A Blue Line train sits at the bottom of an escalator at O'Hare International Airport after it derailed and overran the platform early this morning. (Handout)

A Blue Line train sits at the bottom of an escalator at O'Hare International Airport after it derailed and overran the platform early this morning. (Handout) (March 24, 2014)

All U.S. transit agencies that operate rail systems received a federal alert Thursday to conduct tests ensuring adequate stopping distance of trains in emergency-braking situations, to avoid the risk of a crash similar to the CTA wreck at the O’Hare station three months ago.

The “urgent safety concern’’ was raised by the Federal Transit Administration as the result of the ongoing investigation by the National Transportation Safety Board into the collision and derailment in the early hours of March 24 in which a Blue Line train traveling about 26 mph jumped the tracks and smashed into an escalator after the train’s operator dozed off, officials said.

The safety board said an automated braking system activated, but it failed to stop the train before it collided with bumper posts and other end-of-line equipment. About 30 people were injured.

The FTA on Thursday urged the nation’s rail transit systems to ensure enough space is available for trains during emergency braking to safely stop in terminals; to immediately evaluate automated signals and trip stops under actual operating speeds; and to resolve any deficiencies if insufficient stoppage space is identified.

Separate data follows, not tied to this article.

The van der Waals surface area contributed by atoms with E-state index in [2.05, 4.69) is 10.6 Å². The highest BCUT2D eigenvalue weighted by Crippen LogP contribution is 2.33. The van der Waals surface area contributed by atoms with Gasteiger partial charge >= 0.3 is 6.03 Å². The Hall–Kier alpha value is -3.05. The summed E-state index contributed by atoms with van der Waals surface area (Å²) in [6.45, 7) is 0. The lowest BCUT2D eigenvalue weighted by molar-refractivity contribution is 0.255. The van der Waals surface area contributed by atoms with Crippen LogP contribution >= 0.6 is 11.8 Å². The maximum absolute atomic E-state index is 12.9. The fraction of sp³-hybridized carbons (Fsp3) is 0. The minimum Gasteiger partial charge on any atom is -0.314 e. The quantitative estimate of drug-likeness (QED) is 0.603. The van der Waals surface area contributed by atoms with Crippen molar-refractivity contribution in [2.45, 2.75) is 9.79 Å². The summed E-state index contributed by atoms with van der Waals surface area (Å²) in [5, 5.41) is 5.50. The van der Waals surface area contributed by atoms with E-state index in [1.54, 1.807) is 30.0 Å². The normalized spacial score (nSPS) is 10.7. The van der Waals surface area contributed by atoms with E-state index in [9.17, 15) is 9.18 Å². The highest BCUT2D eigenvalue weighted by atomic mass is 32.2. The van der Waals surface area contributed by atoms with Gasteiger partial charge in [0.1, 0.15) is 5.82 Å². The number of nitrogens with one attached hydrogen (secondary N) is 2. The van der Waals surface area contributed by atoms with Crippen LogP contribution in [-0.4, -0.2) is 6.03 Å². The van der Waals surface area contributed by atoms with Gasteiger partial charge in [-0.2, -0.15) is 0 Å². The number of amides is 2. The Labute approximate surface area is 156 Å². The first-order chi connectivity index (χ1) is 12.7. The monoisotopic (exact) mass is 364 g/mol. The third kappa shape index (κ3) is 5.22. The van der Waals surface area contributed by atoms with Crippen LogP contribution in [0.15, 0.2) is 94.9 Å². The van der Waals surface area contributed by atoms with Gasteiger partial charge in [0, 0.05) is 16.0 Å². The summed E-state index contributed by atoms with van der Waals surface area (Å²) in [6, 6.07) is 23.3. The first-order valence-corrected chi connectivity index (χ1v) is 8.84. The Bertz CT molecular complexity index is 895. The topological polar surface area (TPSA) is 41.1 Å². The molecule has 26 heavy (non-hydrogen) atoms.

“Speed restrictions, reconfiguring automatic signals and trip stops, modifying the placement of performance of bumping posts and installations, and recalculating safe braking rates are all steps that rail transit agencies can take to address this critical safety concern,’’ FTA Deputy Administrator Therese McMillan said in a letter accompanying the safety advisory.

After the Blue Line accident, the CTA lowered the speed limit of trains entering the O’Hare station to 15 mph and it moved the fixed trip stop back to provide more stopping distance.

jhilkevitch@tribune.com | Twitter: Twitter @jhilkevitch